At the stroke of midnight a week ago Friday, marijuana was added to the list of vices legally available in Nevada. But that was far from the only change in state law to take effect July 1.
More than 300 bills passed by the 2017 Legislature and signed by Gov. Brian Sandoval, a Nevada Republican, took effect at the beginning of this month. The number represents the bulk of new laws passed. Others took effect immediately or will in the coming months.
The most hyped new law is the one allowing adults 21 and older to legally buy up to an ounce of marijuana at permitted dispensaries. Nevada joins Colorado, Oregon, Washington and Alaska as states that allow regulated sales of recreational pot.
No less important, state workers will be cheering bigger paychecks, thanks to an additional 1 percent bump in pay approved in the session’s waning minutes. The increase is on top of the 2 percent raises Sandoval included in his general fund budget, bringing the total pay boost for most state workers to 3 percent in each of the next two years.
Besides budget items, laws pertaining to education, criminal justice, veterans, drivers, elections, tax credits — and even rain — also took effect July 1. Here is a look at some of the legislation.
Rules of the road
Nevada drivers will have to give a wide berth to Nevada Department of Transportation vehicles under a law that extends to NDOT crews the same safety precautions extended to law enforcement. Drivers will have to move over if possible to give NDOT vehicles with flashing lights extra room on the roadway.
Slowpoke drivers in the fast lane may be ticketed under another new law intended to keep traffic flowing.
And driver’s licenses no longer have to be in color. Department of Motor Vehicles officials say new security features are available to provide better quality photos that are not in color.
School district applicants will be vetted more thoroughly under laws intended to prevent people formerly or currently under investigation for misconduct allegations elsewhere from being hired. The need for the measures was highlighted in a Las Vegas Review-Journal investigation into a sexual misconduct crisis within the Clark County School District.
Students will be taught economics and financial literacy, and programs will allow for competency-based education and high school diplomas for students with disabilities.
All public and private middle school, junior high and high school students will be instructed on how to administer CPR and use an external defibrillator. Students will also be taught about organ donation.
Students from low-income households will have more access to scholarships to attend private school under a law that expands Nevada’s Opportunity Scholarship Program. Businesses that donate money for the program receive a break on payroll tax obligations.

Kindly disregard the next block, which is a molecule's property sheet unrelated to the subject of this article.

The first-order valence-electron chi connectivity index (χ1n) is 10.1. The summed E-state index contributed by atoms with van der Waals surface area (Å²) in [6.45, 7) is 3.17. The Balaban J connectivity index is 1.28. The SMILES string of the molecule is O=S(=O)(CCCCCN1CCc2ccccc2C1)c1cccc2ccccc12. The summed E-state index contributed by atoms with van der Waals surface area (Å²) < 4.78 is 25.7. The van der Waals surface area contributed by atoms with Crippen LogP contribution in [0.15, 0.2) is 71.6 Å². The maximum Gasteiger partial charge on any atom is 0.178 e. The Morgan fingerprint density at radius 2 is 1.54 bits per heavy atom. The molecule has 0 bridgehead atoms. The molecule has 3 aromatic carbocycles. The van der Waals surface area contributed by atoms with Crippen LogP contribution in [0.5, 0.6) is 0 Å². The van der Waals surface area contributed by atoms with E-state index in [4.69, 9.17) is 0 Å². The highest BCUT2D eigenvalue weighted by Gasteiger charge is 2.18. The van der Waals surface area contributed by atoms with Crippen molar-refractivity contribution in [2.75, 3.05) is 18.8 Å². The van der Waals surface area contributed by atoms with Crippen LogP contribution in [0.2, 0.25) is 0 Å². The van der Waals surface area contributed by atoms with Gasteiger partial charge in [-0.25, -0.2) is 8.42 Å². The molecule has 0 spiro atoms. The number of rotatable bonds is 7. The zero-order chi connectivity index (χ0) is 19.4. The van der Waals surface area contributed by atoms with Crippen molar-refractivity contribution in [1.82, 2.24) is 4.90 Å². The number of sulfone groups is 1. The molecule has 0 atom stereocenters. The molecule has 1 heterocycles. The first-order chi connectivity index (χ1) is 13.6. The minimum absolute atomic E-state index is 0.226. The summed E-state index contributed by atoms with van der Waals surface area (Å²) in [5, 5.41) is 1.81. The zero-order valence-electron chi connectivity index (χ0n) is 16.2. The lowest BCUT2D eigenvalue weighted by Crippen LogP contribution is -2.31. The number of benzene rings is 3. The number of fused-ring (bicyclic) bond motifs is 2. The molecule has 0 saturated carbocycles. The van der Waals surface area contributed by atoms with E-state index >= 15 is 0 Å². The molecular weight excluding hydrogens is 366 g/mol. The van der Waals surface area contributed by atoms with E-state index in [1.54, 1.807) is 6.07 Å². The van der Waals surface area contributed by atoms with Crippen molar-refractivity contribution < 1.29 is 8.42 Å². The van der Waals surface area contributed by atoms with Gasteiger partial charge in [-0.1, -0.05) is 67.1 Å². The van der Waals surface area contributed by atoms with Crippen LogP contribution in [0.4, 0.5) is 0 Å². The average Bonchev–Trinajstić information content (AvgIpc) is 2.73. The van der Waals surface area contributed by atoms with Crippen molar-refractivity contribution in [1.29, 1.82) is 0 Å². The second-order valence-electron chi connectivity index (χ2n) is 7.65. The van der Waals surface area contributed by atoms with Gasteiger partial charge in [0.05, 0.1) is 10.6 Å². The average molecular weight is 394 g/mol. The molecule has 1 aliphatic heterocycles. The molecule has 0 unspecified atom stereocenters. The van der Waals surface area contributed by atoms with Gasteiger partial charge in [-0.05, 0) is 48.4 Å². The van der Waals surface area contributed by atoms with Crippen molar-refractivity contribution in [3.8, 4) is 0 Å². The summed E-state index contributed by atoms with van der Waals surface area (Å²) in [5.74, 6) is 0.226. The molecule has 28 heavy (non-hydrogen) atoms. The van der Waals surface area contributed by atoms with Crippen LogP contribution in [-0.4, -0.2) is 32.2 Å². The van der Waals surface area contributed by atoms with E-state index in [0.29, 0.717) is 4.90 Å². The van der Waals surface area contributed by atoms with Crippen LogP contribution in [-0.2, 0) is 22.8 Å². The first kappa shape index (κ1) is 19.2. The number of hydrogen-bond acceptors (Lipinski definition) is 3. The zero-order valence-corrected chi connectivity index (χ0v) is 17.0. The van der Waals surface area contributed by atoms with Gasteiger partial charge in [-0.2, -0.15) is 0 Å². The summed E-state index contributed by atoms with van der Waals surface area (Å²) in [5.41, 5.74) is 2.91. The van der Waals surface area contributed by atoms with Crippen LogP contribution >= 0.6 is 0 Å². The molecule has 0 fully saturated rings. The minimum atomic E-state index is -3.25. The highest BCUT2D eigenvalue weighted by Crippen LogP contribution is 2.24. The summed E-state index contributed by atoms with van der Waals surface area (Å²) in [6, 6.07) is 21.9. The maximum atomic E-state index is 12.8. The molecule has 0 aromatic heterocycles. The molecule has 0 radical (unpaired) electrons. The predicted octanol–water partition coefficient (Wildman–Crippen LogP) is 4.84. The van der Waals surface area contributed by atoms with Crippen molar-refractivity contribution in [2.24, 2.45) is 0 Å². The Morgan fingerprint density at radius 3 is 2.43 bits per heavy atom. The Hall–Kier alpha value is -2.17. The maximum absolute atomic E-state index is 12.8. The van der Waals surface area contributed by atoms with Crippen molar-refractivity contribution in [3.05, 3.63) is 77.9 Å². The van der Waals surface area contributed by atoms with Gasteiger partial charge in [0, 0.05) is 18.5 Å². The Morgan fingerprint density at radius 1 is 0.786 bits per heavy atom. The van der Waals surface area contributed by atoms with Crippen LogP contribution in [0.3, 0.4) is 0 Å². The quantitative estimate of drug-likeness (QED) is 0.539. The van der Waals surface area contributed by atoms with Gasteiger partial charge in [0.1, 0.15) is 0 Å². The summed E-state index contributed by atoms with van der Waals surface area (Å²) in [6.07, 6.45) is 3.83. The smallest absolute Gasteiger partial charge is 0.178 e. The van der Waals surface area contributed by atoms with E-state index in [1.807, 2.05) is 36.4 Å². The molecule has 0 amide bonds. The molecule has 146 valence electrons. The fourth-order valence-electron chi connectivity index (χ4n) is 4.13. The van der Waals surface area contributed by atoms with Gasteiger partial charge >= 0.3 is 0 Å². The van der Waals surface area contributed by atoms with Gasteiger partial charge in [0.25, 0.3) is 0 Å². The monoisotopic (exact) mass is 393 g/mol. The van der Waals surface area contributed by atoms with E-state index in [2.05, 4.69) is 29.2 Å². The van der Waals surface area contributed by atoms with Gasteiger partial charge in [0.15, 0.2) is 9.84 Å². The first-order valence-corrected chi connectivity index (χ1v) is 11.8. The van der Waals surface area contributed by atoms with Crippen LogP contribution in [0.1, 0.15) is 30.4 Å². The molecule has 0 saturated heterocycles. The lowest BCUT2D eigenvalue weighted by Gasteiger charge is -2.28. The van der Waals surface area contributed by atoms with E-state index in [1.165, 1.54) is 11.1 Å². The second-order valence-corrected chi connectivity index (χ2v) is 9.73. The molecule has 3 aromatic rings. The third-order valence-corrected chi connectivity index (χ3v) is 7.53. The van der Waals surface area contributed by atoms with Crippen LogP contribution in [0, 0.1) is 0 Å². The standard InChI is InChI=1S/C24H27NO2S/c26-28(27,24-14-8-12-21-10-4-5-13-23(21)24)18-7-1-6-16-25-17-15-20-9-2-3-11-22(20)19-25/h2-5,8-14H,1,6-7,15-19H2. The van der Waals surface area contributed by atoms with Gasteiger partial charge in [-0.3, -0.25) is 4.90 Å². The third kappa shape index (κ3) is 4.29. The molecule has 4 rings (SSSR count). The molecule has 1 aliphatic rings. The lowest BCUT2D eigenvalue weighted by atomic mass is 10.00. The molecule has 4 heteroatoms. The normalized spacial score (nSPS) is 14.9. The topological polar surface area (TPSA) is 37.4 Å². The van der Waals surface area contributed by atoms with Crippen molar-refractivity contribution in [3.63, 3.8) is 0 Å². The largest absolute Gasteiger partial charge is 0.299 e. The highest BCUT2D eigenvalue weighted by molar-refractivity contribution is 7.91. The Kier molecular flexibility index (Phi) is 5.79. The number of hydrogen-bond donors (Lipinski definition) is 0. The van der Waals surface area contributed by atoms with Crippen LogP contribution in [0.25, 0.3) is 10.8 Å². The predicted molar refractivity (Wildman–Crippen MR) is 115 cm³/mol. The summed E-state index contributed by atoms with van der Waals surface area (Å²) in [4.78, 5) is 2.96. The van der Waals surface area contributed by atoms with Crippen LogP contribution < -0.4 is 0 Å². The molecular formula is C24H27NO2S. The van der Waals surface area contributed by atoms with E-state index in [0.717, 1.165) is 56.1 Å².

Pets in peril
Another law enhances protections for animals left unattended in vehicles in times of extreme heat or cold. It allows law enforcement, animal control and other public safety workers to use reasonable means to remove a pet from a vehicle without fear of civil liability.
The Nevada Division of Parole and Probation can set up independent reporting facilities for offenders on parole or probation. The centers will provide counseling, health care and employment assistance.
People who request a name change and have a criminal record are required to submit a full set of fingerprints with their petition. Also, anyone cited for misdemeanor domestic battery is required to submit a full set of fingerprints to the state repository.
Blood tests have replaced urine tests to determine whether a driver is impaired by marijuana.
Doctors and other health care professionals must take regular continuing education training on suicide prevention and awareness. Experts testified during legislative hearings that many people, particularly seniors, who attempted or committed suicide saw their primary care providers days or hours beforehand.
Third-party groups who send out information to voters about the status of their voter registrations must state clearly on mailers that the notices do not come from state or local election officials.
Also, a new law changes campaign finance reporting deadlines for candidates and elected office holders to quarterly during election years and annually in nonelection years.
Those reports now must also include how much a cash a candidate has on hand, as well as a breakout of expenses paid by credit or debit cards.
Gay, lesbian, bisexual and transgender veterans and service members will receive assistance from the Department of Veterans Services to upgrade the narrative of their discharge.
The law prohibits denial of eligibility based solely on their sexual orientation for any program or benefit to which they may be otherwise entitled.
Another law requires the Board of Regents to develop statewide standards for awarding college credits for military education, training or occupational experience.
Many people have done it for years, but now it is legal to collect precipitation off of single-family rooftop homes. Rain barrels are allowed to capture rain for nonpotable domestic use.
The law also officially authorizes remote guzzlers for wildlife that have a capacity of 20,000 gallons or less, a capture area of no more than an acre, and a piping system no longer than one-quarter mile.